As the number of unaccompanied children trying to cross the U.S.-Mexico border has surged, the increase in apprehensions among children ages 12 and younger has been far greater than among teens, according to a Pew Research Center analysis of previously unreleased government data.
The new data show a 117% increase in the number of unaccompanied children ages 12 and younger caught at the U.S.-Mexico border this fiscal year compared with last fiscal year. By comparison, the number of apprehensions of unaccompanied teenagers ages 13-17 has increased by only 12% over the same time period.
Even though the growth is higher among younger children, the bulk of unaccompanied children caught at the border remain teenagers. In fiscal year 2013, nine-in-ten minors apprehended at the border were teens. This share has dropped as the number of younger children making the dangerous trip has risen dramatically: In the first eight months of fiscal year 2014, 84% were teens.
The new figures, obtained through a Freedom of Information Act request by the Pew Research Center, provide the first publicly available detailed portrait of the age and home country of child migrants—unaccompanied and accompanied– caught at the U.S.-Mexico border from Oct. 1, 2012, to May 31, 2014. The time period covers the previous fiscal year and two-thirds (8 months) of the current one.
Federal and state officials are scrambling to address the record number of unaccompanied minors (those traveling without a parent or guardian) apprehended at the U.S.-Mexico border in recent months, which has surged by tens of thousands. Media reports have described hundreds of children packed into holding facilities in Texas and across the Southwest, sleeping with thermal blankets and overwhelming the U.S. Border Patrol. President Obama has requested $3.7 billion to respond to what he has called a “humanitarian crisis,” and some Republican lawmakers are readying their own bills.
From October through the end of May, 46,932 unaccompanied children, nearly all from Mexico and Central America, were taken into custody, according to data obtained from U.S. Customs and Border Protection. Recently released figures show that by the end of June, that number had risen to 57,525.
By comparison, 38,759 children were apprehended all of last fiscal year ending Sept. 30, 2013.
The dramatic increase in children traveling to the U.S. without their parents from Honduras, El Salvador and Guatemala, is largely the result of high rates of poverty and violence in their home countries, according to U.S. Department of Homeland Security documents. Gang and drug trafficking violence had driven Honduras’s murder rate to 90 homicides per 100,000 inhabitants in 2012, the highest in the world. In El Salvador, the murder rate (41 per 100,000 in 2012) trails only Honduras, Venezuela and Belize.
When looking at the data by country, a larger share of Honduran unaccompanied minors are younger than 12, compared with those from other countries. More than one-in-four (27%) apprehended Honduran children were ages 12 and under in fiscal year 2014, up from 20% the previous year.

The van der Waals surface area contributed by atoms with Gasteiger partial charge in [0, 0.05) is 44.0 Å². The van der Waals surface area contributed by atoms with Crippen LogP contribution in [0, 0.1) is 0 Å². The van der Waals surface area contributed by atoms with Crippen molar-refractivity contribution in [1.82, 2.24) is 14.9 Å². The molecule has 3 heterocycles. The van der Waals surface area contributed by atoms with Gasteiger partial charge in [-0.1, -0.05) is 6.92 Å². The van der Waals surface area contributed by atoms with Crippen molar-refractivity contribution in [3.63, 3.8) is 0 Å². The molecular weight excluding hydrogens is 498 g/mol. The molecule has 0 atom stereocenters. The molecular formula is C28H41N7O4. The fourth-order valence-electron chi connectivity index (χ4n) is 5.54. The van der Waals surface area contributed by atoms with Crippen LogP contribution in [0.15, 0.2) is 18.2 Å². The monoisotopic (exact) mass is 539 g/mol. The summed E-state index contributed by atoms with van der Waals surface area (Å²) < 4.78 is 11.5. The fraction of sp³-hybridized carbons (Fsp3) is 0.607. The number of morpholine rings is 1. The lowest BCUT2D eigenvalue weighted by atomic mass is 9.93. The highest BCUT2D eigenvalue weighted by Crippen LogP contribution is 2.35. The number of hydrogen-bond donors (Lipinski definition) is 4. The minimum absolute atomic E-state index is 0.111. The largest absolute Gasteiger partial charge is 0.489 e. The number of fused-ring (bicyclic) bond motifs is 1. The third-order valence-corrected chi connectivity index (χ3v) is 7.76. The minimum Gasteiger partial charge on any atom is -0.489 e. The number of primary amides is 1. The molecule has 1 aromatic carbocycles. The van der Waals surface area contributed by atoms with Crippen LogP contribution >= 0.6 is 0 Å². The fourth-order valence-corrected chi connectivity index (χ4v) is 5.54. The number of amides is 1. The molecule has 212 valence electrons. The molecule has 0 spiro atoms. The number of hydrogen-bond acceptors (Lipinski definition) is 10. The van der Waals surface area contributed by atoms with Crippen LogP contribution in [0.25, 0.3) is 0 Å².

El Salvador ranks second in the share of minors apprehended at the border who are 12 years and younger, with the share increasing from 17% to 22% over the same time period. Among those from Guatemala, the share of minors apprehended at the border who are ages 12 and under has doubled to 10%. By contrast, just 3% of apprehensions of Mexican minors were young children during both fiscal years. Mexico’s apprehensions in fiscal year 2014 so far have not yet exceeded the previous year.
Among all countries, less than 1% (94 cases) of apprehended unaccompanied children are younger than 1, and only about 2% (785) are 5 or younger, according to data for the current fiscal year. Children ages 6 to 12 accounted for 14% (6,675) apprehensions. The U.S. categorizes children as “unaccompanied” if they are not traveling with a parent or guardian, although they may have traveled with another relative.
While the surge in unaccompanied children has received a lot of media attention, the number of apprehensions of children who are accompanied by a parent or guardian has increased at a far faster clip, nearly tripling (160% increase) in less than a year. In the partial fiscal year 2014 data provided, 22,069 accompanied children were apprehended, up from just 8,479 during all of the previous fiscal year.
Children who travel with a parent tended to be younger than those who travel without one. About eight-in-ten (81%) apprehended accompanied children were 12 years or younger, compared with just 16% of apprehended unaccompanied children, according to the 2014 data.
Among children apprehended at the border with a parent or guardian, Honduras again stands out as the top country of origin. Fiscal year 2014 data shows 12,074 accompanied Honduran children have been apprehended so far, a 434% increase over the previous year.